Process not Persecution

  • by: |
  • 07/24/2006

I’ll bet all those pols and pundits who naively call for a “conflict-free code” for FDA advisory committee members don’t realize that such a zero-tolerance policy would lead to the destruction of the most open, transparent — and successful programs of clinical review in the world.

Consider Canada and Europe where advisory committees meet in secret, deliberating behind closed doors, commenting publicly only after they have reached a decision.

During my tenure at the FDA I was the senior official in charge of advisory committees. I recollect a meeting with officials from Health Canada — the FDA’s equivalent in Ottawa — who were aghast that our adcomm meetings were regularly attended by members of the media, financial analysts, patient groups, politicians — and that the meetings were recorded for public consumption.

I explained that such transparency was what made the meetings so valuable. At an FDA adcomm the agency is put to the test, to explain and defend its scientific thinking in public, before a panel of experts with the breadth and depth of experience to dissect the results, to challenge conclusions, and to make sure that no clinical stone goes unturned.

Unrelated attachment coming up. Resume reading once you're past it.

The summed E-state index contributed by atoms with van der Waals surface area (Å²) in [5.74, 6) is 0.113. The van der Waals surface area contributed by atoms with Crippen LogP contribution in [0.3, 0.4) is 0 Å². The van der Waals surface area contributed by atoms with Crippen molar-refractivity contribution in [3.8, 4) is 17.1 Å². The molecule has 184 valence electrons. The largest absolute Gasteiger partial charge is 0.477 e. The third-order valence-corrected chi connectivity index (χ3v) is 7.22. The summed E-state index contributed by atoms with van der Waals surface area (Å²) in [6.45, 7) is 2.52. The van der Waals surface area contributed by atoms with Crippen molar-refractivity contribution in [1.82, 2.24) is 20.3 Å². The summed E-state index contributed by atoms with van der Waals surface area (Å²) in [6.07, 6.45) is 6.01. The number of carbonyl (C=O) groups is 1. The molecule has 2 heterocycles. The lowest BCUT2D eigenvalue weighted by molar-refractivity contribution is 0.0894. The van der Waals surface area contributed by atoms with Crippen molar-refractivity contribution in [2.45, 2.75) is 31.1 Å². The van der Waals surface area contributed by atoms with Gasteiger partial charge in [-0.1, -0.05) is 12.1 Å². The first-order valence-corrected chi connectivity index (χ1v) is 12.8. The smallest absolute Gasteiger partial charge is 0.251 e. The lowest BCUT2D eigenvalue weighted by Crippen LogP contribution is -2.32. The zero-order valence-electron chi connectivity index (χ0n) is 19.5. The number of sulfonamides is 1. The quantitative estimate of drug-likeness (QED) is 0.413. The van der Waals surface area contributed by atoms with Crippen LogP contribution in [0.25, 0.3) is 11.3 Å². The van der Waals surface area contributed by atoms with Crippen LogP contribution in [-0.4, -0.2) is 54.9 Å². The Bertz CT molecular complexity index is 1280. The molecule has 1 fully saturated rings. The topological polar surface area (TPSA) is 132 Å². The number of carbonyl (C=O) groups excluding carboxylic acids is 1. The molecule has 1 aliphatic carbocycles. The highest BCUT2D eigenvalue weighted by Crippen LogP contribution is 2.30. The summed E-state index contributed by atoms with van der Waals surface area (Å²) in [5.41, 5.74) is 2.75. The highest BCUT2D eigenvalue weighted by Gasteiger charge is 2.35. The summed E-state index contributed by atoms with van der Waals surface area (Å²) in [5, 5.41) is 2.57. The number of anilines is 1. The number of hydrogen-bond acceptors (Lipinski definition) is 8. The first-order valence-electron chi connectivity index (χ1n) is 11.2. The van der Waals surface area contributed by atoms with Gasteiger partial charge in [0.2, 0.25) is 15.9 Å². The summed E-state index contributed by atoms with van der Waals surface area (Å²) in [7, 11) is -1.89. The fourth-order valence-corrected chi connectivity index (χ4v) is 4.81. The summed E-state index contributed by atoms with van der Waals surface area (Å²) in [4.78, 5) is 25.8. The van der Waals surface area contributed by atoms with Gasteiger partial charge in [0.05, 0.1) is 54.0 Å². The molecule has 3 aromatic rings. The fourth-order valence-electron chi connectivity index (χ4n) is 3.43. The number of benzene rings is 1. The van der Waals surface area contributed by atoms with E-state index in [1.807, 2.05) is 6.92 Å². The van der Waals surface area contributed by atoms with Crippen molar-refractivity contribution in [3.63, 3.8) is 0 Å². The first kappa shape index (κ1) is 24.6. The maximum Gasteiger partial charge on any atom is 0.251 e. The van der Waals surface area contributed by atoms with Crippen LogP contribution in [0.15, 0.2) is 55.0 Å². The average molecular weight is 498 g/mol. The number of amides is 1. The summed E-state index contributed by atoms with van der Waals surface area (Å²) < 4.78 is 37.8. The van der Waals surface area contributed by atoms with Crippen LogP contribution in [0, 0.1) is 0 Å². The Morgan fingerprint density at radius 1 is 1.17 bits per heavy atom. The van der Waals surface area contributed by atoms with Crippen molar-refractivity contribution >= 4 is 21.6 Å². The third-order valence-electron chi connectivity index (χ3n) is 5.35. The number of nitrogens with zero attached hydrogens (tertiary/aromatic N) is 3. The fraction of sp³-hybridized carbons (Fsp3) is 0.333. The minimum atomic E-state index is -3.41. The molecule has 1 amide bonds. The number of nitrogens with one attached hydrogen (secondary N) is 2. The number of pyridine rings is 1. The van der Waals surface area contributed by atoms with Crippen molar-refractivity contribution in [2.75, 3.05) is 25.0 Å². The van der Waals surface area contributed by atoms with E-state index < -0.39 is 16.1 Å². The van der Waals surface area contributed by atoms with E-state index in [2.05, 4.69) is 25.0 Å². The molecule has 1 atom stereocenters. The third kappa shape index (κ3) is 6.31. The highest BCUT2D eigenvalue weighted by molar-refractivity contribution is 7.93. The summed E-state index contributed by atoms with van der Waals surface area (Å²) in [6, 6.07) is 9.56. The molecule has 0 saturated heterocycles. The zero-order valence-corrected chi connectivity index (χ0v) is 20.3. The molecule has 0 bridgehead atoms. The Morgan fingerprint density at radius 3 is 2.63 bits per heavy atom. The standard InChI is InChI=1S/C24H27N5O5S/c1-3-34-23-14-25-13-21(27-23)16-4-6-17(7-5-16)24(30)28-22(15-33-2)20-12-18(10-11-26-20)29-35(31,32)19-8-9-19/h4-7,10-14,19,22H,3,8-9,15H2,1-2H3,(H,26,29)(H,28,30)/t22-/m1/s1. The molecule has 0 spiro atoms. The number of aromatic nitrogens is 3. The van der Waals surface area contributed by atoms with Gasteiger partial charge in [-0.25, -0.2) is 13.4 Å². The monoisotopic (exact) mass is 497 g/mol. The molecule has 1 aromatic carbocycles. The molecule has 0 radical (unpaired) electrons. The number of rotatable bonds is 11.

And the cornerstones of every adcomm are the clinical experts who serve on them. The best and the brightest our nation has to offer.

But Dr. Scott Gottlieb (the FDA’s Deputy Commissioner for Medical and Scientific Affairs) is worried (and rightfully so) that the value of these committee meetings could be eroded, “if current legislative proposals become law, and FDA is hampered in its ability to put experience and expertise as the paramount criteria when recruiting members to serve on these committees.” Gottlieb is concerned “by some who want appearance to trump acumen — who want the lack of private sector work to trump a plethora of scientific experience as a criterion when we are selecting who to put on our committees.”

In order to increase public confidence in the integrity of the advisory committee process, the FDA plans to take the following steps to help ensure advisory committees continue to be scientifically expert and independent and that the advisory committee process is transparent:

* Issue a guidance identifying more clearly the conditions under which conflict of interest waivers are granted. Currently, for example, waivers can be granted to committee members under certain circumstances for participation in scientific endeavors related to the work of the committee, as well as for certain unrelated activities.

* Issue a guidance specifying when waivers of conflict of interest will be disclosed to the public and what information will be made available.